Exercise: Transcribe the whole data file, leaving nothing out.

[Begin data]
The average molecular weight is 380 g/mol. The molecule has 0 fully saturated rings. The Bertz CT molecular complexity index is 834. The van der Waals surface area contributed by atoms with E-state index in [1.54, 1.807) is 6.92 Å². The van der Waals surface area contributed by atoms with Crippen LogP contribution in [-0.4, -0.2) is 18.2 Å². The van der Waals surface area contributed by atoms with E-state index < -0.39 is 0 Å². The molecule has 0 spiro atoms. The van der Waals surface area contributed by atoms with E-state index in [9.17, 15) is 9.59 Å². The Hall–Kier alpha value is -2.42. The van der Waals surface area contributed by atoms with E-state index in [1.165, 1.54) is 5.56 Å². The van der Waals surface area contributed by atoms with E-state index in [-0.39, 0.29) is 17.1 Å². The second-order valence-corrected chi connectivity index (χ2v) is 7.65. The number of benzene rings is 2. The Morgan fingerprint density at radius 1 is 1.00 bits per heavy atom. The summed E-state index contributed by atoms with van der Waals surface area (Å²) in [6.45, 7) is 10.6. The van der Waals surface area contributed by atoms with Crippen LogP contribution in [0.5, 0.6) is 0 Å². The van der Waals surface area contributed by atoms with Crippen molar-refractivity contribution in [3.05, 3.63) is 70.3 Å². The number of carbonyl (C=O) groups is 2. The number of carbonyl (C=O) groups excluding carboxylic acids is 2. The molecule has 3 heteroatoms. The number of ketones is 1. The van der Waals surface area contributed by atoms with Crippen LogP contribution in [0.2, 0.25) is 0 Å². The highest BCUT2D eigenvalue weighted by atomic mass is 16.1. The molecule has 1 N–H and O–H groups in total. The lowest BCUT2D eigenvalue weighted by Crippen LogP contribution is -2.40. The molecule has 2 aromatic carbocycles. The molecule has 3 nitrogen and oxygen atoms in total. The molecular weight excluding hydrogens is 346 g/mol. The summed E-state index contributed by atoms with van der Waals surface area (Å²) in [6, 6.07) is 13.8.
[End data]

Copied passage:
The average molecular weight is 380 g/mol. The molecule has 0 fully saturated rings. The Bertz CT molecular complexity index is 834. The van der Waals surface area contributed by atoms with E-state index in [1.54, 1.807) is 6.92 Å². The van der Waals surface area contributed by atoms with Crippen LogP contribution in [-0.4, -0.2) is 18.2 Å². The van der Waals surface area contributed by atoms with E-state index < -0.39 is 0 Å². The molecule has 0 spiro atoms. The van der Waals surface area contributed by atoms with E-state index in [9.17, 15) is 9.59 Å². The Hall–Kier alpha value is -2.42. The van der Waals surface area contributed by atoms with E-state index in [1.165, 1.54) is 5.56 Å². The van der Waals surface area contributed by atoms with E-state index in [-0.39, 0.29) is 17.1 Å². The second-order valence-corrected chi connectivity index (χ2v) is 7.65. The number of benzene rings is 2. The Morgan fingerprint density at radius 1 is 1.00 bits per heavy atom. The summed E-state index contributed by atoms with van der Waals surface area (Å²) in [6.45, 7) is 10.6. The van der Waals surface area contributed by atoms with Crippen LogP contribution in [0.5, 0.6) is 0 Å². The van der Waals surface area contributed by atoms with Crippen molar-refractivity contribution in [3.05, 3.63) is 70.3 Å². The number of carbonyl (C=O) groups is 2. The number of carbonyl (C=O) groups excluding carboxylic acids is 2. The molecule has 3 heteroatoms. The number of ketones is 1. The van der Waals surface area contributed by atoms with Crippen LogP contribution in [0.2, 0.25) is 0 Å². The highest BCUT2D eigenvalue weighted by atomic mass is 16.1. The molecule has 1 N–H and O–H groups in total. The lowest BCUT2D eigenvalue weighted by Crippen LogP contribution is -2.40. The molecule has 2 aromatic carbocycles. The molecule has 3 nitrogen and oxygen atoms in total. The molecular weight excluding hydrogens is 346 g/mol. The summed E-state index contributed by atoms with van der Waals surface area (Å²) in [6, 6.07) is 13.8.